Plagiarism charges test Paul’s 2016 run

Greg Nash

Sen. Rand Paul’s readiness for a presidential run in 2016 is being put to the test by the plagiarism charges swirling around him.

In an attempt to quiet the controversy, the Kentucky Republican’s office on Tuesday said the vetting process for his speeches would be changed so that “supporting facts and anecdotes” are clearly sourced.

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But Paul’s handling of the controversy has raised broader questions about whether he’s ready for the intense media scrutiny that a run for the White House entails.

The senator maintains he is being unfairly targeted, and has made several terse remarks when asked about the charges. On Tuesday, Paul said his writings would now resemble academic papers “if it will make people leave me the hell alone.”

Over the weekend, Paul suggested he’d like to challenge his accusers to a duel.

GOP strategists agree that plagiarism incident is nowhere near disqualifying for 2016, but cautioned it is just a preview of the pressure he’d face in 2016. 

“He just got a taste of what the presidential primary campaign trail is like and the scrutiny that everything you do and say will be under,” said GOP strategist Ford O’Connell. “So he is going to have to tighten up how he does things.”

BuzzFeed and other media outlets have found numerous instances over the last week in which sections of Paul’s speeches and book lifted text from other articles without credit.

Paul partly blamed the errors on his hectic schedule, saying sometimes he has to read and approve speeches and articles 20 minutes in advance. 

“We write something every week for The Washington Times, and I literally am riding around in a car in between things trying to figure out if I can approve it,” Paul told The New York Times.

Paul said he could not guarantee more instances of plagiarism are not out there. 

O’Connell said Paul’s camp should stop everything and begin an internal audit of his past writings and speeches. The senator should be able to easily recover if there is not much else to find, he said. But if he allows the charges to fester, he warned, they could become a major roadblock to his presidential aspirations.

“Imagine if he doesn’t address this and we find out later this is very deep. Imagine the jokes in the 2016 debate,” O’Connell said. “He could literally be laughed off the stage.” 

Another GOP strategist noted that potential opponents of Paul in 2016 — like Hillary Clinton and Chris Christie — would have large opposition research operations to comb through his record.

Assuming there are no bombshells, O’Connell recommended Paul’s office try to release all past mistakes at once. More revelations could leave people questioning his leadership — and his ability to manage a large-scale political campaign.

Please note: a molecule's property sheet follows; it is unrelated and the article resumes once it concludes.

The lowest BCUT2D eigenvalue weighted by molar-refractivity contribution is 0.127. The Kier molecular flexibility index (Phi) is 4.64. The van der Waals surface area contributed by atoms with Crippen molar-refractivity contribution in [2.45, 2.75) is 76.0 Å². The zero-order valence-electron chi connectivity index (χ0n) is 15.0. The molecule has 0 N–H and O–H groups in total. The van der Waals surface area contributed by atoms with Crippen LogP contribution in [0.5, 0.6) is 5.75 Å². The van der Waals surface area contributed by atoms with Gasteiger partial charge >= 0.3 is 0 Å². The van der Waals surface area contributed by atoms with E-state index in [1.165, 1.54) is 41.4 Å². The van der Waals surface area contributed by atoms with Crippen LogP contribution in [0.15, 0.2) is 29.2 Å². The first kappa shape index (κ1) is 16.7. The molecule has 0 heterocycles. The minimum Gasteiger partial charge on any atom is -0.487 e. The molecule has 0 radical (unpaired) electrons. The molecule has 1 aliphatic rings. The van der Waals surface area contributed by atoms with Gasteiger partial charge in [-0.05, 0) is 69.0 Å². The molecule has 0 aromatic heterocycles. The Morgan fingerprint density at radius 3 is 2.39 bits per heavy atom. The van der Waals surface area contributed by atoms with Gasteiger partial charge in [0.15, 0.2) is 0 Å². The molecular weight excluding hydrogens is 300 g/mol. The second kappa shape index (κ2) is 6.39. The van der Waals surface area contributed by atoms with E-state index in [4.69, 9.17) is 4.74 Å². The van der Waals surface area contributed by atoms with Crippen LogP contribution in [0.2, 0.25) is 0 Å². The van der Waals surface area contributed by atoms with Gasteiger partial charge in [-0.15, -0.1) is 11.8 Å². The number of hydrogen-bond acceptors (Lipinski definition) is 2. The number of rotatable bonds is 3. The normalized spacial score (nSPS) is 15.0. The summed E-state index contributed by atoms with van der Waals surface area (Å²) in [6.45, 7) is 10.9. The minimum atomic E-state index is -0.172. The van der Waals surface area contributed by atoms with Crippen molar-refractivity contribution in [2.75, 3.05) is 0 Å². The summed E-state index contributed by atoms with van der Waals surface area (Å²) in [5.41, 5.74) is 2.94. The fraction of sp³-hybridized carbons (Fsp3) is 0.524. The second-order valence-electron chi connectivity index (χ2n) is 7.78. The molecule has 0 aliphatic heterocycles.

“That in and of itself is a misdeed, but this goes not only to your credibility, but how you might manage a larger operation,” O’Connell said.

GOP strategist Matt Mackowiak said all of Paul’s writings and speeches are going to be under the microscope from now on.

“One of the bigger issues is that this will follow him throughout 2016, and every speech will be checked by online sources and other campaigns for plagiarism to keep the narrative going and weaken him politically,” Mackowiak said. 

“This is more of a staff issue than a candidate issue, but the word plagiarism connotes dishonesty and can impact how voters view your character,” he said. 

Paul himself noted the demands on his schedule likely led to the mistakes, and admitted that his office is likely taking on more than it should. 

“We need to get stuff earlier, but it’s hard,” Paul said. 

Paul’s senior adviser, Doug Stafford, issued a statement saying citations for speeches will now be available upon request from reporters, and that the office will be more rigorous in its vetting.

Stafford said Paul relies on a large staff to “provide supporting facts and anecdotes” to his speeches. Some of those were not cited properly, Stafford said.

“Adherence to a new approval process implemented by Sen. Paul will ensure proper citation and accountability in all collaborative works going forward,” he said. 

The controversy started when MSNBC’s Rachel Maddow first pointed out that a few lines from a speech Paul gave in which he summarized the movie “Gattaca” resembled the movie’s Wikipedia entry.

BuzzFeed then reported that three pages of his 2013 book, Government Bullies, had been largely lifted from two conservative think tank reports. Paul acknowledged the book’s citation error. 

The new policy from Paul’s office only came after BuzzFeed on Monday found that portions of an op-ed written by Paul in September resembled lines from a report a week earlier in The Week about mandatory minimum drug sentencing.

Strategists predict the incident will blow over, and say Paul remains a strong contender for the White House.

“If he allows this to fester, with his 2016 aspiration, it could become a roadblock. Right now it is just a bump in the road,” O’Connell said.